Today in Copyright History: 6/27

On June 27, 2005, the U.S. Supreme Court ruled in Metro-Goldwyn-Mayer Studios, Inc. v. Grokster that providers of software designed to enable file sharing of copyrighted works may be held liable for copyright infringement that takes place using that software.  Reposted from the History of Copyright Timeline at the U.S. Copyright Office.

Today in Copyright History: 6/26

On June 26, 1992, copyright renewal registration became optional.  Works copyrighted between January 1, 1964, and December 31, 1977, are automatically renewed even if registration is not made.  Reposted from the History of Copyright Timeline at the U.S. Copyright Office.

Today in Copyright History: 6/21

On June 21, 1788, the U.S. Constitution was ratified.  Article I, Section 8, Clause 8 (the Copyright Clause) gives Congress the power to “Promote the Progress of Science and useful Arts, by securing for limited Times to Authors and Inventors the exclusive Right to their respective Writings and Discoveries.”  This language serves as the constitutional foundation of U.S. copyright law, and gave rise to the first federal copyright act, the Copyright Act of 1790, two years later.  Reposted from the History of Copyright Timeline at the U.S. Copyright Office.

 Howard Chandler Christy [Public domain], via  Wikimedia Commons .

Howard Chandler Christy [Public domain], via Wikimedia Commons.

Today in Copyright History: 6/17

11 score and 5 years ago, on June 17, 1790, John Churchman’s Magnetic Atlas or Variation Chart was the first chart registered under the newly-enacted Copyright Act of 1790, which authorized federal copyright protection for “any map, chart, book or books already printed within these United States” for up to 28 years.  Churchman’s chart took its place in U.S. copyright history alongside The Philadelphia Spelling Book, the first book (and first work of any kind) registered under the Act (see an earlier post on this subject here).  Reposted from the History of Copyright Timeline at the U.S. Copyright Office.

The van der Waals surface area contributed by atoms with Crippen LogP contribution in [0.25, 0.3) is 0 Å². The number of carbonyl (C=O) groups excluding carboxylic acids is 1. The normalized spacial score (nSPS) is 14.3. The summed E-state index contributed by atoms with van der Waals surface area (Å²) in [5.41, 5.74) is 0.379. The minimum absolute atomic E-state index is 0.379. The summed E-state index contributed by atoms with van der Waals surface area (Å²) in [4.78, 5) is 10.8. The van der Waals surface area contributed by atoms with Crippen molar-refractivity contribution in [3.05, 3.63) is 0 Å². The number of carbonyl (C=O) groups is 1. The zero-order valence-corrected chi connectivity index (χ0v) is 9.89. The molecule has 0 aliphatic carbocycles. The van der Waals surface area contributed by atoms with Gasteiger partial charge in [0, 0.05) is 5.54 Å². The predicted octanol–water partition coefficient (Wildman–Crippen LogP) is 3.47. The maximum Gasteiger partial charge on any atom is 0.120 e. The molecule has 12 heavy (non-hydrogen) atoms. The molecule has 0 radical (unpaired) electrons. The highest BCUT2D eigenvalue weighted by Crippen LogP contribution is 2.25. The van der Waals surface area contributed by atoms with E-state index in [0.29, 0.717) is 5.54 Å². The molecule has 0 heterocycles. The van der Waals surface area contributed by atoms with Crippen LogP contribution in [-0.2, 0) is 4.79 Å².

Public domain, via the Library of Congress ( http://lcweb2.loc.gov/service/rbc/rbc0001/2006/2006frank31395//0068r.jpg ).
 

Today in Copyright History: 6/9

225 years ago, on June 9, 1790, The Philadelphia Spelling Book by John Barry was registered in the U.S. District Court of Pennsylvania as the first copyright entry under the newly-enacted Copyright Act of 1790.  The statutory term of protection was 14 years, with a renewal period of another 14 years.  Reposted from the History of Copyright Timeline at the U.S. Copyright Office.

 Public domain, via Library of Congress ( http://www.loc.gov/item/99172032/ ).

Public domain, via Library of Congress (http://www.loc.gov/item/99172032/).

Today in Copyright History: 6/1

On June 1, 2011, Maria A. Pallante was appointed the twelfth and current Register of Copyrights.  Prior to her appointment as Register, Pallante held senior positions in the Copyright Office, including as acting Register, and at the Guggenheim Museum in New York.  Reposted from the History of Copyright Timeline at the U.S. Copyright Office.

 By Library of Congress, a U.S. Government agency [Public domain], via Wikimedia Commons ( http://commons.wikimedia.org/wiki/File:Maria_Pallante.jpg ).

By Library of Congress, a U.S. Government agency [Public domain], via Wikimedia Commons (http://commons.wikimedia.org/wiki/File:Maria_Pallante.jpg).